Nuclear energy back on table as Pat Rabbitte eyes ‘future fuel mix’
THE Government has raised the prospect of building a nuclear power plant to provide electricity to homes and businesses.
The Green Paper on Energy says it would be "technically possible" to construct a small nuclear reactor to replace the coal-burning Moneypoint plant in Co Clare, which is expected to close in 2025.
Energy Minister Pat Rabbitte said that while he did not propose lifting the ban on nuclear power, the object of the green paper was to receive submissions from the public on how Ireland's future energy needs could be met.
"There's a legal ban on nuclear development and I don't propose to remove it. But this is a green paper, and I'm not dictating the response of business and citizens as to what ought to be the best energy mix for the future. If people want to make submissions on any aspect, they should be encouraged to do so," he said.
UK nuclear power may become a "small but increasing element" of the fuel mix, the policy paper says.
It adds that a large nuclear plant will “unbalance the system”, but that the technology is changing with reactors becoming smaller.
“When fourth-generation nuclear reactors become commercially available, it is technically possible that smaller reactors could be accommodated on the Irish grid,” it says.
“Given that Moneypoint will approach the end of its life by 2025, is there a role for coal in the future power generation mix? If coal generation does not continue at Moneypoint, what are the alternatives? Should options such as biomass or nuclear power be considered?
“In light of considerations on the future of the Moneypoint coal plant, it may be questioned whether the time is right to consider in greater depth the potential economic and technical implications, or indeed to test public acceptance of nuclear generation located on the island of Ireland,” he said.
The Green Paper sets out the challenges facing Ireland to provide a secure, and cheap, supply of energy over the coming generations.
We currently spend €6bn importing oil and gas to produce electricity, heat homes and power transport fleets, but renewables are playing an increasing role in providing power.
The last policy paper was produced in 2007.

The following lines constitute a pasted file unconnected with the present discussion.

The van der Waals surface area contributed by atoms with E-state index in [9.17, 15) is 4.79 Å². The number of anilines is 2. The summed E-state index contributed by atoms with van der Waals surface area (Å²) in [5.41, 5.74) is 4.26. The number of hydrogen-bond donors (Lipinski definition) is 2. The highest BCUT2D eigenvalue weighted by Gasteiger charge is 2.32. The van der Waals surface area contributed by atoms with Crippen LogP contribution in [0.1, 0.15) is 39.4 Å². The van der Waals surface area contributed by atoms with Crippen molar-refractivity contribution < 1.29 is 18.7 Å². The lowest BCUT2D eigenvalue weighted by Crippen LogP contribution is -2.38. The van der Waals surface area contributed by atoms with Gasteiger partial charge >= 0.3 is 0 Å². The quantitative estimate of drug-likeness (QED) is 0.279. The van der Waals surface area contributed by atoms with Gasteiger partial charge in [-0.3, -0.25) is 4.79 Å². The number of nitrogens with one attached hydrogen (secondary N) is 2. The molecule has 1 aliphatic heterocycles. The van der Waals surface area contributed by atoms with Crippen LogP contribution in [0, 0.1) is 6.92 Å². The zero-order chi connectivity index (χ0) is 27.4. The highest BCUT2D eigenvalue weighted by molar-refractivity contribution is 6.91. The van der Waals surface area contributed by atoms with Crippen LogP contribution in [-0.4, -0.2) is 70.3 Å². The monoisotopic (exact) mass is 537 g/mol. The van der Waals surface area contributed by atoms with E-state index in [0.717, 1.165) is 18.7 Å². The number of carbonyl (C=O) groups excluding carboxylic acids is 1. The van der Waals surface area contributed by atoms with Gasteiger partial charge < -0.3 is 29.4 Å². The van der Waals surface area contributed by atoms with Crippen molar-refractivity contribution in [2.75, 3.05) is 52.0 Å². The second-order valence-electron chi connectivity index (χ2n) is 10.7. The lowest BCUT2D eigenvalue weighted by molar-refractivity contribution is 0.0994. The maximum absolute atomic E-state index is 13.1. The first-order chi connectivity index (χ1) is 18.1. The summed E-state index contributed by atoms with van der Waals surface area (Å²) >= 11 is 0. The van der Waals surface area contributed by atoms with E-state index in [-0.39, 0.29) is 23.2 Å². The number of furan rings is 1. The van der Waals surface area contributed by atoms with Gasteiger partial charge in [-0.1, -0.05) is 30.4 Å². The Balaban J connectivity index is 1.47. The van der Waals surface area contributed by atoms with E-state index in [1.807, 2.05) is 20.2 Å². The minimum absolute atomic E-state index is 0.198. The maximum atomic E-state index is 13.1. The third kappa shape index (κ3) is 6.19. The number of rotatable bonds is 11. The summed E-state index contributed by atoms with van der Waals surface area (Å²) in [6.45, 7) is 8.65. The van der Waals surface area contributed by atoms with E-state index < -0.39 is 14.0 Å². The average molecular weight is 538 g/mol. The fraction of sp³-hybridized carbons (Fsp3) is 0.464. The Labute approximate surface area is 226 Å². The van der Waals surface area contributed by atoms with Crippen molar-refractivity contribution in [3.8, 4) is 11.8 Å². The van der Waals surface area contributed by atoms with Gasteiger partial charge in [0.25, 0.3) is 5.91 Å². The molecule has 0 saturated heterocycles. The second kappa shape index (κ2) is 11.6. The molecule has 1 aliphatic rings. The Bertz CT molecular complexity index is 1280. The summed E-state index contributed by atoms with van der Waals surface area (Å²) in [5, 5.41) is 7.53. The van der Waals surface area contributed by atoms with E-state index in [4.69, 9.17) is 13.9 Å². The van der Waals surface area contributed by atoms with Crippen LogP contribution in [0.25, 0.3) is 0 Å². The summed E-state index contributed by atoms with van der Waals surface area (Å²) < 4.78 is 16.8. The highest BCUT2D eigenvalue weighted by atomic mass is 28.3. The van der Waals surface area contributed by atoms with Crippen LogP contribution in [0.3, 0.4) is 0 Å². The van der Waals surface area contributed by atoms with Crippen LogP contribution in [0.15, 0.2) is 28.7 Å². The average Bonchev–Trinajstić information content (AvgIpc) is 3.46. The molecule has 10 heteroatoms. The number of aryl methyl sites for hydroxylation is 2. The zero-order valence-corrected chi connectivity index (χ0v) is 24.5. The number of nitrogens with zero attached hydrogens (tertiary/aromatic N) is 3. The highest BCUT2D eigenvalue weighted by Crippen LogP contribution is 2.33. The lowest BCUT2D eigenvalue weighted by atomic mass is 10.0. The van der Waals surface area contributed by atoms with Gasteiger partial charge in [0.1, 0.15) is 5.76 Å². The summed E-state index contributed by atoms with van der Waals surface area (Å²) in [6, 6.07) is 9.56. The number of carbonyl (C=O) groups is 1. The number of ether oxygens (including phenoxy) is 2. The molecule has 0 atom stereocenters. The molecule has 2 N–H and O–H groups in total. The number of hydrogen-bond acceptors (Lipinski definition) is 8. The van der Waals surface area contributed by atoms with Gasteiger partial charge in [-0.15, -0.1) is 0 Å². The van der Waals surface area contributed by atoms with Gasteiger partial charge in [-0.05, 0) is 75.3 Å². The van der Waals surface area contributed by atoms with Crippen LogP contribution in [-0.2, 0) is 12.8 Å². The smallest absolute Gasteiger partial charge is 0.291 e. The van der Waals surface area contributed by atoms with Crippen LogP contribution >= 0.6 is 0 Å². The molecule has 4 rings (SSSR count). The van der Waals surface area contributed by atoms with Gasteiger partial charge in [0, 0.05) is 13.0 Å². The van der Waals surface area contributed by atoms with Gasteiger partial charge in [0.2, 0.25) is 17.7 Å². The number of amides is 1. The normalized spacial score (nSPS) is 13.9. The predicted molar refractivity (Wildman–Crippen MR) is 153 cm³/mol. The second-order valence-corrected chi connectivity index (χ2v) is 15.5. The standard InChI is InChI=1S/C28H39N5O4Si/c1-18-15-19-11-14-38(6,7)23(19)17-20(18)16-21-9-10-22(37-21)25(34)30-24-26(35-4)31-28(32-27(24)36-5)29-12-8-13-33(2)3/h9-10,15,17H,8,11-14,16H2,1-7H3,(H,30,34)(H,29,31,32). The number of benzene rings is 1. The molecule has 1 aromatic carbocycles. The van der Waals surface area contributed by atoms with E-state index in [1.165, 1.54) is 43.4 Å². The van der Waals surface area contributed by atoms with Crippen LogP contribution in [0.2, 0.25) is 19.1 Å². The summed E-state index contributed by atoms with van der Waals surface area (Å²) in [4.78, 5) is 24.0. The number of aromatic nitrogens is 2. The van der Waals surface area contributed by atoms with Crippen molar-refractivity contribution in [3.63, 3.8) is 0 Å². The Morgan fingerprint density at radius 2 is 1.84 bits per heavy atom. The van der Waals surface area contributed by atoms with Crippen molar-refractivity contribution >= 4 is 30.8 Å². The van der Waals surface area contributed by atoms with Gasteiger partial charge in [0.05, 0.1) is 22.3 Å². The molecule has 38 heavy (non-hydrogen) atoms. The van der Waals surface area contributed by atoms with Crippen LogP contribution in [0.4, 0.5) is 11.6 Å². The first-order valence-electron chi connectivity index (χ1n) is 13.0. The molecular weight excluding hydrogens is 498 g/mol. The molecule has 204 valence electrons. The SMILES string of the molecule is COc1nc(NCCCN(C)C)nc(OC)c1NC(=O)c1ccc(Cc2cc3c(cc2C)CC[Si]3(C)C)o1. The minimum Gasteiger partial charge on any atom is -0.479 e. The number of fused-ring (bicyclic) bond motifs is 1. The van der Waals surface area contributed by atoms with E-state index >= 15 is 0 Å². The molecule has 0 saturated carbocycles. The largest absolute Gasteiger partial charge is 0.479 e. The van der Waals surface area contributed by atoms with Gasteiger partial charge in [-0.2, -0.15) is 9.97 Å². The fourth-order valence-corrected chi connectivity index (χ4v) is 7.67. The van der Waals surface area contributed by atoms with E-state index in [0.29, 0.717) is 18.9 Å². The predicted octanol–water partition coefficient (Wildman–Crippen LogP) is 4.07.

Mr Rabbitte said a national policy on renewables including wind was being developed, which would set out suitable locations for wind farms and other forms of energy, taking into account landscape and sensitive areas.
“We are proceeding with a national framework to identify where windfarms may and may not be developed,” he told the Irish Independent. “It’s very difficult to look at this in a narrow way. Delivery of safe, affordable energy is very challenging and it’s no different here than in other EU countries.”
The framework will set out the counties suitable for wind, taking into account the character of the landscape and other issues. Local authorities will retain the power to approve or reject proposals.
Mr Rabbitte said that cutaway bog could be suitable for wind or solar energy, whereas farming land would not.
A key part of the policy is interconnection, where high-voltage lines are constructed linking the electricity systems of neighbouring countries.
The East-West Interconnector is already in place, and more are in planning including the controversial €288m North-South link between Meath and Tyrone.
Mr Rabbitte said this should go ahead as soon as possible after it cleared planning hurdles.
“It is a simple fact of life that the thrust of EU policy is towards greater interconnection, and you bring down prices to consumers and businesses by better interconnection,” he said, adding we needed to reduce our dependence on imported fossil fuels, and develop indigenous sources of power. There was no “single answer” in developing the ideal energy mix.
Submissions can be made on the Green Paper until July 31 next. Among the areas open for comment including planning energy infrastructure, ensuring a balanced energy mix, and driving economic opportunity.
Submissions can be made at GreenPaper@dcenr.gov.ie or by post.